Murthy praises doc who made a dif­fer­ence

Modern Healthcare - - OUT LIERS ASIDES & INSIDES -

Af­ter spend­ing about 12 min­utes urg­ing at­ten­dees at a re­cent Amer­i­can Pub­lic Health As­so­ci­a­tion meet­ing to go forth and do great things, U.S. Sur­geon Gen­eral Dr. Vivek Murthy used the story of high school stu­dent Jill Ste­wart as an ex­am­ple of how one per­son can make a dif­fer­ence.

As class pres­i­dent in 1987 at Hamil­ton Heights High School in Arcadia, Ind., Ste­wart per­suaded school of­fi­cials to have med­i­cal ex­perts talk to stu­dents in ad­vance of a new class­mate’s ar­rival. The new stu­dent was AIDS pa­tient Ryan White, who had been sub­jected to ha­rass­ment at his home­town school in Kokomo, Ind. Be­cause of Ste­wart’s ef­forts, White was wel­comed, Murthy said.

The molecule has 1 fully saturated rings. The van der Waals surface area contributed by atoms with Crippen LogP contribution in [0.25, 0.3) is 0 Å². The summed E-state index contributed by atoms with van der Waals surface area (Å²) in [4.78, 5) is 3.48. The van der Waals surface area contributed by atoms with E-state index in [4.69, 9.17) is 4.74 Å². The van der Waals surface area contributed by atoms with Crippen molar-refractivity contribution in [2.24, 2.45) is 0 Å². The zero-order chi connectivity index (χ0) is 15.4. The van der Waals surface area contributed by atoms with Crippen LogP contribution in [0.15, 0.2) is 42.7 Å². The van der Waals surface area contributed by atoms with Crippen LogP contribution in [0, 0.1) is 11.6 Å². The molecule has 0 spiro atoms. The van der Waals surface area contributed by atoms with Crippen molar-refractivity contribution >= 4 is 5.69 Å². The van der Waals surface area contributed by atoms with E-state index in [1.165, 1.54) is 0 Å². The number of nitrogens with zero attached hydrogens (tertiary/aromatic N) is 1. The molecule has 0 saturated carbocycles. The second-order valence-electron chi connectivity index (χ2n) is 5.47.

What wasn’t said, how­ever, was that Ste­wart—now Dr. Jill Waibel, owner and med­i­cal di­rec­tor of the Miami (Fla.) Der­ma­tol­ogy and Laser In­sti­tute—has con­tin­ued on the path she started down in high school. Waibel, who said she was un­aware that her high school story would be men­tioned in Murthy’s speech, was in the news again last month for making a dif­fer­ence.

This time it was for treat­ing the burn scars on the back of Kim Phuc, who was pho­tographed 43 years ago as a 9-year-old girl scream­ing in pain from a na­palm at­tack dur­ing the Viet­nam War.

“It’s an honor to treat her and be part of this jour­ney in history,” Waibel told the Miami Her­ald.

Above, Jill Ste­wart and Ryan White went to Wash­ing­ton to tes­tify be­fore an AIDS com­mis­sion in 1988. At right, Ste­wart, now Dr. Jill Waibel, ex­am­ines Kim Phuc be­fore her laser treat­ments.

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